Oracle continues to push forward with its acquisition spree while at the same time pursuing the company's cloud journey. But unfortunately for Oracle, the company seems way behind its rivals when it comes to the cloud evolution. The company needs to address this challenge head on and not delay, as it did for so many years in the server virtualization market.
To help address this cloud gap, Oracle recently, yet quietly, announced the acquisition of Nimbula, a cloud software startup launched back in 2010 by some of the original builders of Amazon's public cloud and Amazon Web Services (AWS): Chris Pinkham and Willem van Biljon.
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Details on the acquisition are still sparse, but in the official announcement, Oracle stated:
[Oracle] has agreed to acquire Nimbula, a provider of private cloud infrastructure management software. Nimbula's technology helps companies manage infrastructure resources to deliver service, quality, and availability, as well as workloads in private and hybrid cloud environments. Nimbula's product is complementary to Oracle and is expected to be integrated with Oracle's cloud offerings.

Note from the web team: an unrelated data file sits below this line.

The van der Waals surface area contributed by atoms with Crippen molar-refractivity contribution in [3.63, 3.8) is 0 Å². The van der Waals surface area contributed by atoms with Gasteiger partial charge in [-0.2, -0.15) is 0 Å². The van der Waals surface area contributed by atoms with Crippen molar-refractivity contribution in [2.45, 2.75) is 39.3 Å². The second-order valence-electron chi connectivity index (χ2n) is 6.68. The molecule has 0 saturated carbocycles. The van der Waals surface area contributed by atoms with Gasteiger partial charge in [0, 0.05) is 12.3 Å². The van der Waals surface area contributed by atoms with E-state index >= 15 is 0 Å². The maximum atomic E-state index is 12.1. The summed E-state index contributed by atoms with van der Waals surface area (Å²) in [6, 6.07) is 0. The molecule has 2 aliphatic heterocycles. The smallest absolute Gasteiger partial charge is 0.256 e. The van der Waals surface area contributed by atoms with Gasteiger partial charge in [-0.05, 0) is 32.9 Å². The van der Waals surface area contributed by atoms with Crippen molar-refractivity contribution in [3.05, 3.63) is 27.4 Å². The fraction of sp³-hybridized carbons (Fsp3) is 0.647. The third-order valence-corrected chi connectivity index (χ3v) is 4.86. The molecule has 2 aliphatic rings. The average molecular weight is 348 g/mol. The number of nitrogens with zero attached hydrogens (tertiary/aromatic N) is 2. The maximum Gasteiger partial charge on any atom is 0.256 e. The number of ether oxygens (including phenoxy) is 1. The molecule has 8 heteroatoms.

Nimbula Director, the company's flagship product, is an infrastructure-as-a-service (IaaS) software solution for building self-service public, private, and hybrid clouds. Current Nimbula customers use Director to aid in software development and testing, software-as-a-service (SaaS) hosting, batch processing, Hadoop deployments, and other general-purpose cloud-related functionalities.
The company's secret sauce is contained within its Nimbula Director engine, which is positioned as a "cloud operating system." According to the company, one of its claims to fame is that if given three bare-metal x86 servers, a dedicated network, and the Nimbula Director ISO, a company can deliver its own complete Amazon EC2-style cloud.
But since the company's introduction into the cloud market, there has been some question as to the strength of Nimbula's market penetration. In an effort to help push things along, the company decided in 2012 to officially join the OpenStack development community and the OpenStack Foundation with the goals of transforming Nimbula Director into the most enterprise-ready, scalable, reliable, and flexible OpenStack distribution, while at the same time contributing meaningfully back to the project and the community.